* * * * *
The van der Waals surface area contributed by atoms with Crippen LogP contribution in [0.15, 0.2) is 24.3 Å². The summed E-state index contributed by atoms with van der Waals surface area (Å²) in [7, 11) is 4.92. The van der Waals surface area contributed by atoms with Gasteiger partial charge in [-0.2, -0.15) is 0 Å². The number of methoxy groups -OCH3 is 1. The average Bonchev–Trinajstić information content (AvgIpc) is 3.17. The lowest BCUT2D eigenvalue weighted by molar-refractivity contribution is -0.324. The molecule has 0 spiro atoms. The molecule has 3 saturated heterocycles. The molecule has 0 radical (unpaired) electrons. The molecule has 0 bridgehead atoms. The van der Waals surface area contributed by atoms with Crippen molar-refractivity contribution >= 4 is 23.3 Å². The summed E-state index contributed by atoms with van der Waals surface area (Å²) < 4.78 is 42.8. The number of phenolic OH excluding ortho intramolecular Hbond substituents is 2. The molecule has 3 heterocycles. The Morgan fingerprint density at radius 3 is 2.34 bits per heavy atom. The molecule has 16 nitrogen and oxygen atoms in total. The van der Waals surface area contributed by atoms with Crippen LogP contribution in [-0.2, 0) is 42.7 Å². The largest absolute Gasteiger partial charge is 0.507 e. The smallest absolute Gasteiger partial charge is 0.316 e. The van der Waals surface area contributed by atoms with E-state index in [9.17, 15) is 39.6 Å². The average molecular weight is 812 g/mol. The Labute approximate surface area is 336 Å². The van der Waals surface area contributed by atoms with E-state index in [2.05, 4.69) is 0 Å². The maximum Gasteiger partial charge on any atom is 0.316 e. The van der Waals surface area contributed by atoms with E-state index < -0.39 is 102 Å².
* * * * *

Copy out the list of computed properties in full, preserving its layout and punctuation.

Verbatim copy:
The van der Waals surface area contributed by atoms with Crippen LogP contribution in [0.15, 0.2) is 24.3 Å². The summed E-state index contributed by atoms with van der Waals surface area (Å²) in [7, 11) is 4.92. The van der Waals surface area contributed by atoms with Gasteiger partial charge in [-0.2, -0.15) is 0 Å². The number of methoxy groups -OCH3 is 1. The average Bonchev–Trinajstić information content (AvgIpc) is 3.17. The lowest BCUT2D eigenvalue weighted by molar-refractivity contribution is -0.324. The molecule has 0 spiro atoms. The molecule has 3 saturated heterocycles. The molecule has 0 radical (unpaired) electrons. The molecule has 0 bridgehead atoms. The van der Waals surface area contributed by atoms with Crippen molar-refractivity contribution >= 4 is 23.3 Å². The summed E-state index contributed by atoms with van der Waals surface area (Å²) < 4.78 is 42.8. The number of phenolic OH excluding ortho intramolecular Hbond substituents is 2. The molecule has 3 heterocycles. The Morgan fingerprint density at radius 3 is 2.34 bits per heavy atom. The molecule has 16 nitrogen and oxygen atoms in total. The van der Waals surface area contributed by atoms with Crippen LogP contribution in [-0.2, 0) is 42.7 Å². The largest absolute Gasteiger partial charge is 0.507 e. The smallest absolute Gasteiger partial charge is 0.316 e. The van der Waals surface area contributed by atoms with E-state index in [9.17, 15) is 39.6 Å². The average molecular weight is 812 g/mol. The Labute approximate surface area is 336 Å². The van der Waals surface area contributed by atoms with E-state index in [2.05, 4.69) is 0 Å². The maximum Gasteiger partial charge on any atom is 0.316 e. The van der Waals surface area contributed by atoms with E-state index < -0.39 is 102 Å².